CSS, or Cascading Style Sheets, is a ‘language’ that website designers use to develop the style, look and feel of layout, text and colours on a website page.
Used properly, CSS can be used to separate design from content, making websites easier to use and ultimately, maintain. It can also help with download times as the CSS is downloaded only once and held in browser cache.
A good (the best?) website development technique is to build your pages using HTML and link this page to what is called an external css file that controls all elements of style on the site. You then link the stylesheets in your <HEAD> like so:
<link rel="stylesheet" href='../style1/css/hobo.css' type="text/css">
What is CSS?
- CSS means (is an acronym for) ‘Cascading Style Sheets’
- CSS Styles help define how to display HTML elements in a browser
- CSS Styles are normally stored in ‘External’ CSS Style Sheets on a site
- CSS Styles were added to HTML 4.0 by the W3c
- External Style Sheets can save website designers a lot of time and effort when updating sites – we at Hobo use them
- Multiple CSS style definitions are designed to ‘cascade’ into one
What Is CSS For?
HTML tags / elements were originally designed to define the content of a document. They were supposed to say “This is a header”, or “This is a less important header “, or “This is a paragraph “, and by using tags like <h1>, <h2>, <p>, and so on. The layout of the document was supposed to be taken care of by the browser, without using any formatting tags.
Netscape and Internet Explorer continued to add new HTML tags and attributes (like the <font> tag and the color attribute) to the original HTML specification. It soon became more and more difficult to create Web sites where the content of HTML documents was clearly separated from the document’s presentation layout.
To solve this problem, the World Wide Web Consortium (W3C) – the non profit, standard setting consortium, responsible for standardizing HTML – created STYLES in addition to HTML 4.0.
All major browsers support Cascading Style Sheets, although some, handle them slightly differently, which an be a pain to the website designer!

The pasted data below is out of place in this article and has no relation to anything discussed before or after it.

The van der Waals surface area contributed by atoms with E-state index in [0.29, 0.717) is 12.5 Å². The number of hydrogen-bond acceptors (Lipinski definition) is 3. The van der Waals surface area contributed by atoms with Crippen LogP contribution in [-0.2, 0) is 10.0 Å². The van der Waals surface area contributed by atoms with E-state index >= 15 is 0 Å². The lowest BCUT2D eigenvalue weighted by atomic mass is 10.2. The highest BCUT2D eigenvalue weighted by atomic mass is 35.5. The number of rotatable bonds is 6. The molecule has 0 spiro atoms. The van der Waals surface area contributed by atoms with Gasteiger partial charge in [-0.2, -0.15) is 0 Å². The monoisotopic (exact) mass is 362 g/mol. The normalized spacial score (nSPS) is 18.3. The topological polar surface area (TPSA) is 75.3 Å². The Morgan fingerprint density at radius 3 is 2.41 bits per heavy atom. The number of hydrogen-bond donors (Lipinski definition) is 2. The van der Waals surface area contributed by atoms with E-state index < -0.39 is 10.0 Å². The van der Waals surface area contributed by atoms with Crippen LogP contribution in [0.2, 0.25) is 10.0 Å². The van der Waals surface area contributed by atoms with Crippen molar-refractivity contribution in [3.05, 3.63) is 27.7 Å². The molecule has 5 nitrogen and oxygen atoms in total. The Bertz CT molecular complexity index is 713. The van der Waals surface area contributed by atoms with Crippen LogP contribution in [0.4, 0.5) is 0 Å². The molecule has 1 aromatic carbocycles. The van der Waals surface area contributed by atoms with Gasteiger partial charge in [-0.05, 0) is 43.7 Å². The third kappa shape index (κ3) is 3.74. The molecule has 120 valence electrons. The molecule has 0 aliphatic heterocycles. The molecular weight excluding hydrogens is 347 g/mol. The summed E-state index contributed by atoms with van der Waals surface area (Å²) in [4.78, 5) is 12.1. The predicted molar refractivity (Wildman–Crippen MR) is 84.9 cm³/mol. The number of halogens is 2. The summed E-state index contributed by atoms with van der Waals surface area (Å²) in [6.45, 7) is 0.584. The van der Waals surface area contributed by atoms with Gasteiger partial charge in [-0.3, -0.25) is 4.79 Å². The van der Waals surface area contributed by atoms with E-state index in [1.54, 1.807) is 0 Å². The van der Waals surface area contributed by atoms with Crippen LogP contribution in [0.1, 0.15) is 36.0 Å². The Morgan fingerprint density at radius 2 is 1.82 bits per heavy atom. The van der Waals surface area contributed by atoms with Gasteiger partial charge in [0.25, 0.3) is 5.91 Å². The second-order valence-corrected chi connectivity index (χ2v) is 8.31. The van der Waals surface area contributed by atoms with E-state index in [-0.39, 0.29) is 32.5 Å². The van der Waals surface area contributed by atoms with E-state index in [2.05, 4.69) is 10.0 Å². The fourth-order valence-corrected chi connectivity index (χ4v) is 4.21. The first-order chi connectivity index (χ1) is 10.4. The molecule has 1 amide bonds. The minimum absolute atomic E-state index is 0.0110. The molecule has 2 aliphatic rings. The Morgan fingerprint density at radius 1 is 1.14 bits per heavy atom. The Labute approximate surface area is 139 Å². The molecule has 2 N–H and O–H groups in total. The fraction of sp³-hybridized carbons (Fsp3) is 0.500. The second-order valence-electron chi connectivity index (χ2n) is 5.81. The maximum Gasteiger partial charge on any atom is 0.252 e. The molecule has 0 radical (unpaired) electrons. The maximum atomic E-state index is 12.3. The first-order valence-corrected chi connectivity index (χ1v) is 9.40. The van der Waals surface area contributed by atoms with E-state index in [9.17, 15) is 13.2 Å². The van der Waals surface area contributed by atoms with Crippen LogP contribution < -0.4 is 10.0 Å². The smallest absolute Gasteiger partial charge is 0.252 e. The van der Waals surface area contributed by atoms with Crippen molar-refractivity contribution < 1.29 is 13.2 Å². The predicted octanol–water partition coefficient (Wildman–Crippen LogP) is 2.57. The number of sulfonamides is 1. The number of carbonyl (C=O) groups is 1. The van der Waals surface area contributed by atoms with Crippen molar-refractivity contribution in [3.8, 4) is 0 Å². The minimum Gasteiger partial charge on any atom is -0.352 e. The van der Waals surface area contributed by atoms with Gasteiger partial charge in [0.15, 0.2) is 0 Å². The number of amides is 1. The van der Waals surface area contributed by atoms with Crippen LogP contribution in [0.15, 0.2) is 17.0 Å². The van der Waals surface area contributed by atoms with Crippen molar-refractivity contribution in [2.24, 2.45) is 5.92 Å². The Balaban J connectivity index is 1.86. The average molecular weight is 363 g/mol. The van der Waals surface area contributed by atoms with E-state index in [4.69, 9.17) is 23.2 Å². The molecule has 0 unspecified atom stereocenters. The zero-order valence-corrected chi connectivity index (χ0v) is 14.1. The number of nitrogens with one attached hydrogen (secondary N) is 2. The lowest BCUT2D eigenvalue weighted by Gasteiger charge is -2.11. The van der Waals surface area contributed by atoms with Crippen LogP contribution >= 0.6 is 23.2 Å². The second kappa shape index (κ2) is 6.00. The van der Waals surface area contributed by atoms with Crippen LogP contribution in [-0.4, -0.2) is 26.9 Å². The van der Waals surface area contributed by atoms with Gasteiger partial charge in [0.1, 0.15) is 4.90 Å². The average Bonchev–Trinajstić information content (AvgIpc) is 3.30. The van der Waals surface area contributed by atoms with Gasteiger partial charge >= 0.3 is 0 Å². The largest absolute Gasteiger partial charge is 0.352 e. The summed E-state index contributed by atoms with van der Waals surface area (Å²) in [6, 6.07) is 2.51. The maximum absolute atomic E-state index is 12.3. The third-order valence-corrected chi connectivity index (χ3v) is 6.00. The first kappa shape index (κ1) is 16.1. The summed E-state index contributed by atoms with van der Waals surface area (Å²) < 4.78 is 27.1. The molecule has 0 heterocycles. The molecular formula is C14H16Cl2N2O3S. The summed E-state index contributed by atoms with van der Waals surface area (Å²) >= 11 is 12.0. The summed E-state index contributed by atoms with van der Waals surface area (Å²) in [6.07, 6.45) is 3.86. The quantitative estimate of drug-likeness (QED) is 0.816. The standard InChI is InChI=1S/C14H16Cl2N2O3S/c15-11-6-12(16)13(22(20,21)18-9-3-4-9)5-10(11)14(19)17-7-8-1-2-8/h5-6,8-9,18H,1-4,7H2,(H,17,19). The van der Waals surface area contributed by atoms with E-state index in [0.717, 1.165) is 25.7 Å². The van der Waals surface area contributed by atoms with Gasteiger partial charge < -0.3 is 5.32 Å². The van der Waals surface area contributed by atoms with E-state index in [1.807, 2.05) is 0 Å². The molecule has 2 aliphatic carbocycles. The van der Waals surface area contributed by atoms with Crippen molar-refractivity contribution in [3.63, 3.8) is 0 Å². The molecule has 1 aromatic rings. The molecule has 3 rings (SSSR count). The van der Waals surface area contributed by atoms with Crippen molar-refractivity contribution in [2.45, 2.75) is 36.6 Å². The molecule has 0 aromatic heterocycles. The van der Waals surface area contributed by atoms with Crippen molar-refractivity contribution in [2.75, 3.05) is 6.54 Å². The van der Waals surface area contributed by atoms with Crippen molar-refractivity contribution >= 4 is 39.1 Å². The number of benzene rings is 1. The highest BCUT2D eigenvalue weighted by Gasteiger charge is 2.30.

Cost Effective Website Design With CSS
CSS defines how HTML elements are to be displayed. CSS Styles are normally saved in external .css files. External style sheets enable you to change the appearance and layout of all the pages in your Web, just by editing one single CSS document!
CSS allows website developers to control the style and layout of multiple web pages all at once. As a Web developer you can define a style for each HTML element and apply it to as many website pages as you want. To make a site-wide change, simply change the style, and all elements in the website are updated automatically.
Multiple Styles Will Cascade Into One Style
Style sheets allow style information to be specified in many ways. Styles can be specified inside a single HTML element, inside the <head> element of an HTML page, or in an external CSS file. Even multiple external style sheets can be referenced inside a single HTML document.
Cascading Order of CSS
CSS styles will “cascade” into a style by the following rules, where number four has the highest priority:
- Browser default
- External style sheet
- Internal style sheet (inside the <head> tag)
- Inline style (inside an HTML element)
So, an inline style (inside an HTML element) has the highest priority, which means that it will override a style declared inside the <head> tag, in an external style sheet, or in a browser (a default value).
For a more complete guide to CSS – visit W3C Schools.
UK Government recommendations:
‘Use HTML to structure the document, not style it. Use Cascading Style Sheets to format and style basic elements of a website’
Guidelines for UK Government websites
Illustrated handbook for Web management teams